It's almost like the government went from one extreme to another, ya know? I wonder just how popular the first laws were?
The Obligation To Arms
In early America, it was generally the law that all men older than 16 bear arms. In some areas, exceptions were made for certain ethnic groups or people whose loyalty and trustworthiness was in doubt. But for the most part, men were expected to carry a gun everywhere.
In 1619, Virginia enacted a statute that ordered everyone to come to church on the Sabbath with their guns. If they didn’t, they would be fined three shillings. In 1643, Connecticut law stated that everyone was expected to come to church with “a musket, pystoll or some peece, with powder and shott.” The Massachusetts Bay Colony had similar laws in place, designed to help protect the town’s population from the constant threat of attacks.
These laws also applied to town and public meetings. In Rhode Island, anyone who showed up without a gun and ammunition would be fined five shillings. Most of the earliest laws specified that each weapon needed to have at least one charge, but by 1657, a Plymouth law raised that to six charges.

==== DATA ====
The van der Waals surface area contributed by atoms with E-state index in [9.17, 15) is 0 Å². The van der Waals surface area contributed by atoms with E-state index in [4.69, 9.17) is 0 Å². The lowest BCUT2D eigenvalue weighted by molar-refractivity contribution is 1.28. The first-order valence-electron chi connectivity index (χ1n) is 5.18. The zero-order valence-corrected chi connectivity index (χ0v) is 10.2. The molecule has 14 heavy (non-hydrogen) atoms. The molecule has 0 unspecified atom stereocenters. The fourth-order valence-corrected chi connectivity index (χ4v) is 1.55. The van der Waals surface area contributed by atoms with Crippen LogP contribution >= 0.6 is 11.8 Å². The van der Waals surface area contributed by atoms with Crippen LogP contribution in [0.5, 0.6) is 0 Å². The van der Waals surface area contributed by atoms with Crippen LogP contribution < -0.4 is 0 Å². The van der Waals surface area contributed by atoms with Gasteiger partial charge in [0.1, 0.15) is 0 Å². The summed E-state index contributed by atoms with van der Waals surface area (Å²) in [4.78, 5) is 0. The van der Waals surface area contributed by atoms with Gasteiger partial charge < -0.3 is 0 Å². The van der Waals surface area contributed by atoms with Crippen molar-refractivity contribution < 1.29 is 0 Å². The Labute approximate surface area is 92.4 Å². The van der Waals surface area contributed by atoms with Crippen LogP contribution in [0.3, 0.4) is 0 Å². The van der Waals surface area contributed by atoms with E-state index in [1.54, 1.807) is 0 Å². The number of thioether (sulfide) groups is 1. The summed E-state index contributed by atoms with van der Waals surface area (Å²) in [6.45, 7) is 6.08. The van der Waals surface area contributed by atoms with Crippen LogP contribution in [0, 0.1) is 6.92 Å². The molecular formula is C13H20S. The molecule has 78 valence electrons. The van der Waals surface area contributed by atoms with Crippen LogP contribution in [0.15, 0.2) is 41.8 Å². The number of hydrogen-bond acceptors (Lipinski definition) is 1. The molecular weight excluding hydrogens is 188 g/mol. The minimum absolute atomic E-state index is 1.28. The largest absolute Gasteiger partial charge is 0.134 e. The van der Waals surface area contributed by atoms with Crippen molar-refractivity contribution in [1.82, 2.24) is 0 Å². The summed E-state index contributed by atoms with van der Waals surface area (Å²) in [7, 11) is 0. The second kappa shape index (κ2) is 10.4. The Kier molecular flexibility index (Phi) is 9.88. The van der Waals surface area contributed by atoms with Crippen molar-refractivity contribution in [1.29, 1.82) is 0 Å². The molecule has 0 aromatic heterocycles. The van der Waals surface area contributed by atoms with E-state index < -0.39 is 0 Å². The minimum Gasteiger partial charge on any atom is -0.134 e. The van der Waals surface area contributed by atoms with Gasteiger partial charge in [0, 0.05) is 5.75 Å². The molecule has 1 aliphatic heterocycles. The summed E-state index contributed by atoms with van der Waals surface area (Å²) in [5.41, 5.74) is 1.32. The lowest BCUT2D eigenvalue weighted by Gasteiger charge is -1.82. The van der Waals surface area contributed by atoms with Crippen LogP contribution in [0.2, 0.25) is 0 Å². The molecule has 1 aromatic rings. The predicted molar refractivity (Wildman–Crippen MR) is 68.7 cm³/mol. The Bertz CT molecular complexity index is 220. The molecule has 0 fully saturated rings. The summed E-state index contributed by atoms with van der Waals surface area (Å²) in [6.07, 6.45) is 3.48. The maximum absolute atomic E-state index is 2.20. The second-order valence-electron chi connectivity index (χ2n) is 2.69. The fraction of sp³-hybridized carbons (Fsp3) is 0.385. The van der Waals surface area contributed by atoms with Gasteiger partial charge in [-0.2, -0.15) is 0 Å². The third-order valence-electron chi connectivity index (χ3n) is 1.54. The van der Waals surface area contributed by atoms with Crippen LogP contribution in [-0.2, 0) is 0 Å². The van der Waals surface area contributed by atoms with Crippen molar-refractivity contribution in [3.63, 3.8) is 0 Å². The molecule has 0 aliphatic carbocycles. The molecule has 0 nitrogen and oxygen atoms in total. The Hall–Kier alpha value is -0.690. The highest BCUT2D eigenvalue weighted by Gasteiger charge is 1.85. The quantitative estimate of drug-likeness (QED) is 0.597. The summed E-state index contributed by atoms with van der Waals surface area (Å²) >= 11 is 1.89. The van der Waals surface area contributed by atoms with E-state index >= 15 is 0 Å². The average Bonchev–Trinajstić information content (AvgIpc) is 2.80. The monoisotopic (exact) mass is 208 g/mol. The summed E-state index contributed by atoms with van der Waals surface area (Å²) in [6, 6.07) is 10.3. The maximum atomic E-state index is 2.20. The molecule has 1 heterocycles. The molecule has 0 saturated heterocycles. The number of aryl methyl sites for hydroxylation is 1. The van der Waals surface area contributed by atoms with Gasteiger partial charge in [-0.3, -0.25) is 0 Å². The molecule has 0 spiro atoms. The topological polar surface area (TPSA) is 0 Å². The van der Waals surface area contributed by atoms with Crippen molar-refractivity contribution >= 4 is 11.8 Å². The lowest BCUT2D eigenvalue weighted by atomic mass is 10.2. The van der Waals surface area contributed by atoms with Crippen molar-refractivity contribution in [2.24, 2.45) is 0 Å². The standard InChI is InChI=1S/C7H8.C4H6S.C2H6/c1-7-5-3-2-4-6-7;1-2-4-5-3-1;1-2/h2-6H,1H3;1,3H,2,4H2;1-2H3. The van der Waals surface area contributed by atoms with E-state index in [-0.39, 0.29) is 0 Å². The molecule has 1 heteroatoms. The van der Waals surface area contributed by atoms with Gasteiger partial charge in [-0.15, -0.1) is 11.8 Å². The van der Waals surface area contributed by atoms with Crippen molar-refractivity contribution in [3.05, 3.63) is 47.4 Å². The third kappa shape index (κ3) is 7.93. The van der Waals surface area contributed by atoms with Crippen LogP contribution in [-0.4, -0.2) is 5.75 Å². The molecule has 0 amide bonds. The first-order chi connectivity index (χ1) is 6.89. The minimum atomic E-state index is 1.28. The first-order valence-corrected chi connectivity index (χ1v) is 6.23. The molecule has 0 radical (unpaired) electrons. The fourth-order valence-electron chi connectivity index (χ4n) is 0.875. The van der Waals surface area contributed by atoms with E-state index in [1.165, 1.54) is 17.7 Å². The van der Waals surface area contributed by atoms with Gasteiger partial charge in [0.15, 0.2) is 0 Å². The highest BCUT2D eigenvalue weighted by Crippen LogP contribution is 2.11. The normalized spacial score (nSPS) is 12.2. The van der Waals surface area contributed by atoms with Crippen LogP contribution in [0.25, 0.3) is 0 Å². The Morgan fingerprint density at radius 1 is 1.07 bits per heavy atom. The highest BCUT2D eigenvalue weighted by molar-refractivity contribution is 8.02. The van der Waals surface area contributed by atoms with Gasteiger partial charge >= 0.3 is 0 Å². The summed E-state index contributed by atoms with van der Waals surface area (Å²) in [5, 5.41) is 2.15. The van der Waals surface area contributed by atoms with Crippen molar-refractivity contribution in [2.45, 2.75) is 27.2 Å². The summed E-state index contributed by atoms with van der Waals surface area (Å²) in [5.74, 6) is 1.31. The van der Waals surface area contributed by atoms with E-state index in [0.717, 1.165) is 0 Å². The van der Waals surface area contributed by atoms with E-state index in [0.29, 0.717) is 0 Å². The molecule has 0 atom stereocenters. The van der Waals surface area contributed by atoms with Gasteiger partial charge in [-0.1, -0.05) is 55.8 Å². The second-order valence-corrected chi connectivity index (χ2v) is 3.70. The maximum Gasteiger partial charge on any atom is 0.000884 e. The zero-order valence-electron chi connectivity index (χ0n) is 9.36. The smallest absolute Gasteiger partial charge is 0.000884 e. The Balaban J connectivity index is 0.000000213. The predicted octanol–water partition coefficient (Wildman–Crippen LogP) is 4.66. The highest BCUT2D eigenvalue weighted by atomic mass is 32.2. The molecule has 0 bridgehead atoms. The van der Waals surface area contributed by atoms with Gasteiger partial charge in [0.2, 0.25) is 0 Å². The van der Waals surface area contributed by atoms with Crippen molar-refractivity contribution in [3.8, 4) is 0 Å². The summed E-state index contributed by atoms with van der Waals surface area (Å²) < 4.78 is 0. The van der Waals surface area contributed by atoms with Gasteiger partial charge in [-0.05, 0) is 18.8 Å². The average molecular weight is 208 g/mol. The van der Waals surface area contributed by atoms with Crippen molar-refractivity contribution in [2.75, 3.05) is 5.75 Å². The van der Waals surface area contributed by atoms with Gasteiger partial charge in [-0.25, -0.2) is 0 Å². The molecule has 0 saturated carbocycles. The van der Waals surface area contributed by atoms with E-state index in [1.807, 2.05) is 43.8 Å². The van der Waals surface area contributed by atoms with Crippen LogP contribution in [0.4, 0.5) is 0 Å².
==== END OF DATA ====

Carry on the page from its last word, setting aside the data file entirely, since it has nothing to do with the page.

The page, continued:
In the 1630s, there were also laws requiring people who traveled through particular areas to be armed. Rhode Island law stated that anyone traveling more than 3 kilometers (2 mi) out of town had to carry a gun or pay a five-shilling fine. No one was allowed to travel the road between Plymouth and the Massachusetts Bay Colony alone or unarmed. Maryland’s vaguely worded law stated that no one was allowed “any considerable distance from home” without a weapon prepped to fire at least once.
I can't help but wonder if folks would have armed themselves without being forced into it by the PTB. Guess that's a question we'll never have the answer to.
Cofee in the kitchen this morning. Just a tad chilly outside today.